7. What is Yakitori?

Yakitori is a style in which you cut various parts of chicken into bite-size pieces and grill them on a skewer. Usually, it is served at a public eatery, such as izakaya that features yakitori, but there are also high-end restaurants that use Binchotan (high-quality charcoal) and regional brands of poultry.

Whereas sushi chefs are supposed to train by “cooking rice for 3 years, making sushi for 8 years,” yakitori chefs are expected to learn “skewering for 3 years, grilling for life.” It is a complex culinary world where it takes 3 years to master the art of skewering so that meat can be cooked evenly and a lifetime to refine the technique of grilling with the right temperature and the right amount of smoke.

8. What is Yakiniku?

Yakiniku originates in Korean-style BBQ that uniquely developed in Japan. Since customers grill meat on their own, it may seem that there is not much to do in the kitchen. However, the chef needs to have knowledge and knife skills so that high-quality meat can be utilized as merchandise without wasting any part. The chef also needs to know how to serve meat in the way that the customers’ appetite will be stimulated and be creative to invent new beef dishes.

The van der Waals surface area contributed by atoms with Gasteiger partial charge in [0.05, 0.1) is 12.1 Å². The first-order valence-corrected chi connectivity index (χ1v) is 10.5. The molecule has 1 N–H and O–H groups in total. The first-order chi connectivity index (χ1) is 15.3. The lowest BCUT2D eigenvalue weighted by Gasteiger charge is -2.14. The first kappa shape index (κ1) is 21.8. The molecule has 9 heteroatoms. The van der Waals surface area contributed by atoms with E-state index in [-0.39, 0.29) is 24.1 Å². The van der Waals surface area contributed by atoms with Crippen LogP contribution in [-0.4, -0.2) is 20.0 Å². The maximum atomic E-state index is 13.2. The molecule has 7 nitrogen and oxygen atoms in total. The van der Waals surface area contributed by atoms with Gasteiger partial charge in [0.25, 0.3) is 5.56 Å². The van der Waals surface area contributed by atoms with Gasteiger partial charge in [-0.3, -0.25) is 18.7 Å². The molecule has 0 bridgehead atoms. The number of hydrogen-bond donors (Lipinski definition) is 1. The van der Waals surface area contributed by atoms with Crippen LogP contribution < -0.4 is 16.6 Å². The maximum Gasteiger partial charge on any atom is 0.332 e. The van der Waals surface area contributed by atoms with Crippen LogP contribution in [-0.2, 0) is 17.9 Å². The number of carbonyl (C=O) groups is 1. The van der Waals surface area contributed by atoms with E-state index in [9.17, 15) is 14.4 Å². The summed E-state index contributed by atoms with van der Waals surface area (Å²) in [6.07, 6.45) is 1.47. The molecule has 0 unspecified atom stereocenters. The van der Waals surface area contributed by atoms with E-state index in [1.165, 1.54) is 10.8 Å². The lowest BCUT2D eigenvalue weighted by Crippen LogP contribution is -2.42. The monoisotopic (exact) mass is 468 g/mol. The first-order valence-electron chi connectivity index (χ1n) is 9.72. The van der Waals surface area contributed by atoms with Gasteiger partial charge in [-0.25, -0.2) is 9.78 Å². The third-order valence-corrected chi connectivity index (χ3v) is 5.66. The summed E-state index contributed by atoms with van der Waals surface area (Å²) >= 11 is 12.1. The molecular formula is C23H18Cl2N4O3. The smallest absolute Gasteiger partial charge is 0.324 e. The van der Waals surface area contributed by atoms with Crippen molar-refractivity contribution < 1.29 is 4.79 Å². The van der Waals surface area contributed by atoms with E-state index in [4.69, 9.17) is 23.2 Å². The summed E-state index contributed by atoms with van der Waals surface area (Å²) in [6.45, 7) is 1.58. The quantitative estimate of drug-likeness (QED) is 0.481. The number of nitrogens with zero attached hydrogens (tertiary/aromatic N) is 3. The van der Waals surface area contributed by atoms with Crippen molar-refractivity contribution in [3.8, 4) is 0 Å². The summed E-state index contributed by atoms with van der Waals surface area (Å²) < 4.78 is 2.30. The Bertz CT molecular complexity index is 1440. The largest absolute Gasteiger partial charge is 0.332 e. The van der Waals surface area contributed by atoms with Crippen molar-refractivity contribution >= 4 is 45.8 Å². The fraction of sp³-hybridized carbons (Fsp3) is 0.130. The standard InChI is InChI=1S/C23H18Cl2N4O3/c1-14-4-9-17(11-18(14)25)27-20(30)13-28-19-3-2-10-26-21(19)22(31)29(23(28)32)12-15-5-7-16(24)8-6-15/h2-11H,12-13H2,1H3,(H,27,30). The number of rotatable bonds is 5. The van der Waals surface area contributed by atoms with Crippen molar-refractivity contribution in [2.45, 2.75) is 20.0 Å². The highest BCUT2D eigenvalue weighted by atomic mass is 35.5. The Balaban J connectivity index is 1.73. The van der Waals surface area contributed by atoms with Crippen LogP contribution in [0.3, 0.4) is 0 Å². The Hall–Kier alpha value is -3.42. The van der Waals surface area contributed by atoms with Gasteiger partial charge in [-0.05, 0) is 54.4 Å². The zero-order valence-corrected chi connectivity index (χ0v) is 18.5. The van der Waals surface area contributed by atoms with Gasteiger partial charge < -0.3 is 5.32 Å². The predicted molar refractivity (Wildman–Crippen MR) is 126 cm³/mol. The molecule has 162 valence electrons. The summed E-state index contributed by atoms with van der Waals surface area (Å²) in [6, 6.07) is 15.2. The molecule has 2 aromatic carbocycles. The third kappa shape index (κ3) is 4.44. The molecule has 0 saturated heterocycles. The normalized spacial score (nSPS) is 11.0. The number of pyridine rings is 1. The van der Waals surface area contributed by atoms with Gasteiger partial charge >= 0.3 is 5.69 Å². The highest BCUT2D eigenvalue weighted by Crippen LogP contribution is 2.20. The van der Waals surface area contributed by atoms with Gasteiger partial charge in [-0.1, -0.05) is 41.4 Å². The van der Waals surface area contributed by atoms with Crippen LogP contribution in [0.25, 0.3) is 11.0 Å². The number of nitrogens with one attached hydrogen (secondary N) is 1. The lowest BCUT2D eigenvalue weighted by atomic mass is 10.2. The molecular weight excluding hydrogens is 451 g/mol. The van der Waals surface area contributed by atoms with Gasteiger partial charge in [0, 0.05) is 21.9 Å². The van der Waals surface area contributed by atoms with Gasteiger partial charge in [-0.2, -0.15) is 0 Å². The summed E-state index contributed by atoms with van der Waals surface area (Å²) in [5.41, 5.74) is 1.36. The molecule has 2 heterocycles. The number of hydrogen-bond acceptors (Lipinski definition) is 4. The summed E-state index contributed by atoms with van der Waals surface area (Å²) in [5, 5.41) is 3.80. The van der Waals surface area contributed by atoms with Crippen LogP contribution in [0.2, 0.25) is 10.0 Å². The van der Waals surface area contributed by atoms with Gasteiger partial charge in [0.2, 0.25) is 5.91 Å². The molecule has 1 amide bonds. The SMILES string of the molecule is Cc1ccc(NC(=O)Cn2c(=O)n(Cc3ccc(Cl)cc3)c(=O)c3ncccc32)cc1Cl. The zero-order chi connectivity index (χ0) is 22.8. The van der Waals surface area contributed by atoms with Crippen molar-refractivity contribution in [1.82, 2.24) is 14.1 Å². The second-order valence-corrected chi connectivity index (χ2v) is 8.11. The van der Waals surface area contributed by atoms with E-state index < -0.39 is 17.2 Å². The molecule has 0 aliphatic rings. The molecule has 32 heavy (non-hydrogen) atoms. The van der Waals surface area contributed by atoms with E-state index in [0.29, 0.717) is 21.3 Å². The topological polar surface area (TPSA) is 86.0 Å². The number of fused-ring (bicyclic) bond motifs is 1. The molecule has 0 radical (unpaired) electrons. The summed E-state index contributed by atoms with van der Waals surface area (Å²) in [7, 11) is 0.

Each category of Japanese cuisine requires distinct skills. Based on the information above, please consider whether you want to hire a specialized chef for a certain cuisine or a generalist who can handle a wide range of dishes.

9. What If I Have a Problem in Hiring?

“I do not know what my restaurant should feature to attract Japanese chefs.”

“I have an idea of the chefs I am looking for, but I do not know how to find them.”

“We tried to recruit on our own before without success, so we want to find a truly skillful chef this time.”

“Since no staff member speak Japanese, we want to entrust the whole task of hiring Japanese chefs to someone else.”

If you have a problem in recruiting Japanese chefs, feel free to contact us Washoku Agent!